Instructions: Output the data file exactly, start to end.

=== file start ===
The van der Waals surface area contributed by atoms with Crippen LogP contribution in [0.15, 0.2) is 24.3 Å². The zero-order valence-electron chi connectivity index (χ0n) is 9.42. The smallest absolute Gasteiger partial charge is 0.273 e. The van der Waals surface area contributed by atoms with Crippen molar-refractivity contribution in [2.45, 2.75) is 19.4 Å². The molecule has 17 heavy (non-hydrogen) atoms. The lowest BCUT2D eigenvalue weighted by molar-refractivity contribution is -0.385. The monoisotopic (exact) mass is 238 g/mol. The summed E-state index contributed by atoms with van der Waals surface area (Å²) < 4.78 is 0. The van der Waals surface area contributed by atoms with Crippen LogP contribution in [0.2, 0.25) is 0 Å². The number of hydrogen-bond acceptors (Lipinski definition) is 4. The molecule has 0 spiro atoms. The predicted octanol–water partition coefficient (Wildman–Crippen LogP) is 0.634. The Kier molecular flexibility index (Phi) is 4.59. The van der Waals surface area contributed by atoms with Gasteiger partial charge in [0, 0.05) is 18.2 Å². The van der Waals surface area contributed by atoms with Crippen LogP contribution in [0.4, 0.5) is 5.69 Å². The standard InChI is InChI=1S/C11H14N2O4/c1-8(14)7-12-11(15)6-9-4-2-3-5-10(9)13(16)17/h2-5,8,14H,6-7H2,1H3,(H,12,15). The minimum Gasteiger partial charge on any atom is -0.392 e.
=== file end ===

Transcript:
The van der Waals surface area contributed by atoms with Crippen LogP contribution in [0.15, 0.2) is 24.3 Å². The zero-order valence-electron chi connectivity index (χ0n) is 9.42. The smallest absolute Gasteiger partial charge is 0.273 e. The van der Waals surface area contributed by atoms with Crippen molar-refractivity contribution in [2.45, 2.75) is 19.4 Å². The molecule has 17 heavy (non-hydrogen) atoms. The lowest BCUT2D eigenvalue weighted by molar-refractivity contribution is -0.385. The monoisotopic (exact) mass is 238 g/mol. The summed E-state index contributed by atoms with van der Waals surface area (Å²) < 4.78 is 0. The van der Waals surface area contributed by atoms with Crippen LogP contribution in [0.2, 0.25) is 0 Å². The number of hydrogen-bond acceptors (Lipinski definition) is 4. The molecule has 0 spiro atoms. The predicted octanol–water partition coefficient (Wildman–Crippen LogP) is 0.634. The Kier molecular flexibility index (Phi) is 4.59. The van der Waals surface area contributed by atoms with Gasteiger partial charge in [0, 0.05) is 18.2 Å². The van der Waals surface area contributed by atoms with Crippen LogP contribution in [0.4, 0.5) is 5.69 Å². The standard InChI is InChI=1S/C11H14N2O4/c1-8(14)7-12-11(15)6-9-4-2-3-5-10(9)13(16)17/h2-5,8,14H,6-7H2,1H3,(H,12,15). The minimum Gasteiger partial charge on any atom is -0.392 e.